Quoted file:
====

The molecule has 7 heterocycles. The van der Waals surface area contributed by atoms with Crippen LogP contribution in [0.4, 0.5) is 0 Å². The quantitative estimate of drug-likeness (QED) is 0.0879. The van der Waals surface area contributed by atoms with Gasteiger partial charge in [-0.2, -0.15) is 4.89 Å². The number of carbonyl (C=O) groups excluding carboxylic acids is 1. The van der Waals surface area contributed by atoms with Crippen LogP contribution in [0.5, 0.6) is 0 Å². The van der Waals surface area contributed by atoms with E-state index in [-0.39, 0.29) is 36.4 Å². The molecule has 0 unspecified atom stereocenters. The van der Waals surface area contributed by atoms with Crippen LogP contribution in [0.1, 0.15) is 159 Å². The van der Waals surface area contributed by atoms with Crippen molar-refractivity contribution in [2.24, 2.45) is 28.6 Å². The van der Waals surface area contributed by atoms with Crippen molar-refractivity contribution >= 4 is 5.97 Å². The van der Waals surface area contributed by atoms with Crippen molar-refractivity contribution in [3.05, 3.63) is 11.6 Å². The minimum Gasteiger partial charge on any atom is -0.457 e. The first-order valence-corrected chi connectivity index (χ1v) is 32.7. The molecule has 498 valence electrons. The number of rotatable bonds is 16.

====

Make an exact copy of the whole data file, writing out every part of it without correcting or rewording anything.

The molecule has 7 heterocycles. The van der Waals surface area contributed by atoms with Crippen LogP contribution in [0.4, 0.5) is 0 Å². The quantitative estimate of drug-likeness (QED) is 0.0879. The van der Waals surface area contributed by atoms with Gasteiger partial charge in [-0.2, -0.15) is 4.89 Å². The number of carbonyl (C=O) groups excluding carboxylic acids is 1. The van der Waals surface area contributed by atoms with Crippen LogP contribution in [0.5, 0.6) is 0 Å². The van der Waals surface area contributed by atoms with E-state index in [-0.39, 0.29) is 36.4 Å². The molecule has 0 unspecified atom stereocenters. The van der Waals surface area contributed by atoms with Crippen LogP contribution in [0.1, 0.15) is 159 Å². The van der Waals surface area contributed by atoms with Crippen molar-refractivity contribution in [2.24, 2.45) is 28.6 Å². The van der Waals surface area contributed by atoms with Crippen molar-refractivity contribution >= 4 is 5.97 Å². The van der Waals surface area contributed by atoms with Crippen molar-refractivity contribution in [3.05, 3.63) is 11.6 Å². The minimum Gasteiger partial charge on any atom is -0.457 e. The first-order valence-corrected chi connectivity index (χ1v) is 32.7. The molecule has 498 valence electrons. The number of rotatable bonds is 16.